Self-Care for Sensitive Wounds

When we are in a situation where we’ve felt criticized, I believe we have a responsibility to ourselves to explore the self and relationship dynamics involved. Solely focusing on making ourselves feel better may leave many pages unwritten in our life story. At the same time, we do not need to analyze the situation ad nauseum or deny our little selves feelings of comfort, understanding and protection. In the immediate aftermath of a difficult interaction, the following behaviors may be helpful:

  • Express your thoughts and feelings before you focus on the behavioral aspect (confession: I skip this way too much!). This may take the form of artwork, poetry, dance—any kind of creative action that is less focused on fixing and more focused on being. It could also include a conversation with a trusted friend. What would it feel like to talk about the way the feelings you are having are sitting in your body, instead of how unfair it was when she said…?
  • Seek and be present with nature. Engaging in mindfulness in a natural setting, without an expectation of immediate change, may help to release the tension you are feeling.
  • Care for your physical being. This includes exercise, healthy eating, good hygiene and adequate sleep, all of which can be especially challenging if you are dealing with other physical ailments or mental health concerns. To whatever extent it is within our power to control, I think showing care to our physical bodies is a form of self-respect, which may be particularly important if we feel disrespected in another arena of life.

Very few people revel in hearing about what they are not doing well at and how they should do better. As a result, we are wise to be discreet and selective in our constructive criticism that we offer each other. Deep, trusting relationships allow for a healthy exchange of concerns as well as boundary-setting in a manner that does not reek of blaming and shaming. With time, practice and dedication, this type of relationship can be achieved, and we can learn to allow unsolicited, harsh, ill-intentioned projections to fall at our feet, un-sniffed and un-absorbed.

Inspiration Fanatic

Physical Reminders of Inner Worth

Have you ever wanted to spend more time being creative and engaging in self-care? Perhaps you purchased the materials you’d need to do so, and then promptly left them sitting untouched for months. For today’s #InspirationFanatic Friday, I’ll be sharing a practice which has helped me in making time for myself and for imaginative workings. By engaging in this act, I am reminded on a daily basis that it is my privilege and responsibility to care for myself. Doing so helps me believe I am worthy of attention and that I am capable of generating inspiration for myself and others.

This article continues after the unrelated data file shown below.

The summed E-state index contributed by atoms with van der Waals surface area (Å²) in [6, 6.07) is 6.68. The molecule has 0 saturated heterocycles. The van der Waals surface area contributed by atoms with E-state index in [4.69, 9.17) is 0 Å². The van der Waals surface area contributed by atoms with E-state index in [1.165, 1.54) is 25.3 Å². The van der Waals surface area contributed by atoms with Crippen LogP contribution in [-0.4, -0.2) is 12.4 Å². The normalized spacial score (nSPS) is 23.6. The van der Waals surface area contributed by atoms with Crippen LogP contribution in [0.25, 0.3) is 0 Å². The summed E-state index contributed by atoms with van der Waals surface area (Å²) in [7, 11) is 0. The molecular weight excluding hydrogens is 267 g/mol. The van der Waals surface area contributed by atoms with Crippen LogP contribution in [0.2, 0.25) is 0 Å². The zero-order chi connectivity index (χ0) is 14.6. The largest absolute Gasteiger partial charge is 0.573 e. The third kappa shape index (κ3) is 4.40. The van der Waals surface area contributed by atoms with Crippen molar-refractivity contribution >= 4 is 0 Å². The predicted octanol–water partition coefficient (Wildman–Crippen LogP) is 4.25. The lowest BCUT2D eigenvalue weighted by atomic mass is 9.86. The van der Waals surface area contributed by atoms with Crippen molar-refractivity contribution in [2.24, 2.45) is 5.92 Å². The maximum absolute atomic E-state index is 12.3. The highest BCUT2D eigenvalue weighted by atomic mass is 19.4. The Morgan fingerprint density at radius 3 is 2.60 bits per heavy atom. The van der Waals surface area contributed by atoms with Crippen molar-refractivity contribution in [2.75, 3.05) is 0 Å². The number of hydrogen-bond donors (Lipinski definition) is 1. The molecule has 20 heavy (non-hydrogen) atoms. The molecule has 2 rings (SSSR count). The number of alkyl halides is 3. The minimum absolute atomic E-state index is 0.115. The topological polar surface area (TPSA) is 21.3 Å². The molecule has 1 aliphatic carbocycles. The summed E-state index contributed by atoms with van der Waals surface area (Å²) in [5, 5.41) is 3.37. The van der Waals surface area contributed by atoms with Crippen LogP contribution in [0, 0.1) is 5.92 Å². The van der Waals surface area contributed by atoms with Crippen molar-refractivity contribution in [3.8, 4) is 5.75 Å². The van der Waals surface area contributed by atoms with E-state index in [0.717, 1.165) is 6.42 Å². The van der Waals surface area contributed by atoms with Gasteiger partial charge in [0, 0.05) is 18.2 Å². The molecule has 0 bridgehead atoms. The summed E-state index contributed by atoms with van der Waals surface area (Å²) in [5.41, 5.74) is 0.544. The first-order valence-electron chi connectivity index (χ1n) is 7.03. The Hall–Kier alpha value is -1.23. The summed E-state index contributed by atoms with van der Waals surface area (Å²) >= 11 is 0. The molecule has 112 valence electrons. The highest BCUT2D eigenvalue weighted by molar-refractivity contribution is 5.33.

I wrote a while back regarding premenstrual symptoms and healing; I chose to make my monthly moon-time the focus of my toolbox. It’s possible to order a subscription box for your period, but I instead created my own self-care focused kit for each month. After purchasing the items I wanted, I dug deeper and was surprised by how well the kit dovetails with my work on my personal vision this year. I made 12 bags in total, one for each month of the year to be opened during my “moon-time.” I keep the kit accessible and in use throughout the entire month as a self-care practice.

The concept of a physical reminder that you are invested in your relationship with yourself does not need to be limited to menstrual cycles. I can see applications to creating supplies for dealing with triggers, celebrating each new moon or welcoming each season. I do think it is important that they be tangible items rather than virtual materials. As the digital age has advanced, many of us find that we’ve lessened our connection to the physical world. I would say that a large aspect of my spiritual life is simply living in the touchable reality which surrounds me. I have found tremendous wisdom and creativity in the connections I make online, but they only penetrate my life to the extent to which I make them real and visible on a regular basis. In this way, the bags I created invite me to pause and connect with not only my body, but also my inner creativity and vitality.

Suggested Contents

Body-Centered Items

  • Treats: I added a small snack which worked great until I got a massive sugar craving and raided all the remaining bags! Next year I plan to include a small gift card for each month, which will at least require me to drive somewhere if I want to “cheat.”
  • Spa Products: I included a bath bomb, candle, face mask, nail polish, emery board and lip gloss for each month. I did not find myself using these as much as I thought I would, I think in part because they didn’t have a “homemade” feel to them and became repetitive. For next year’s kit, I plan to include a personally-crafted candle with essential oils and herbs, handmade bath bombs and perhaps soap or another product that I’ll teach myself to make.

Creativity Supplies

I did not include anything more than a crayon in this year’s bags, but I think there is a limitless number of possibilities here from which I’ll choose in the future. I included one crayon each month but found myself feeling stifled by the lack of choice in colors. If you decide you want a creativity piece to your kit, I would suggest picking one medium per month or one mini project for which you include all the supplies. A few ideas: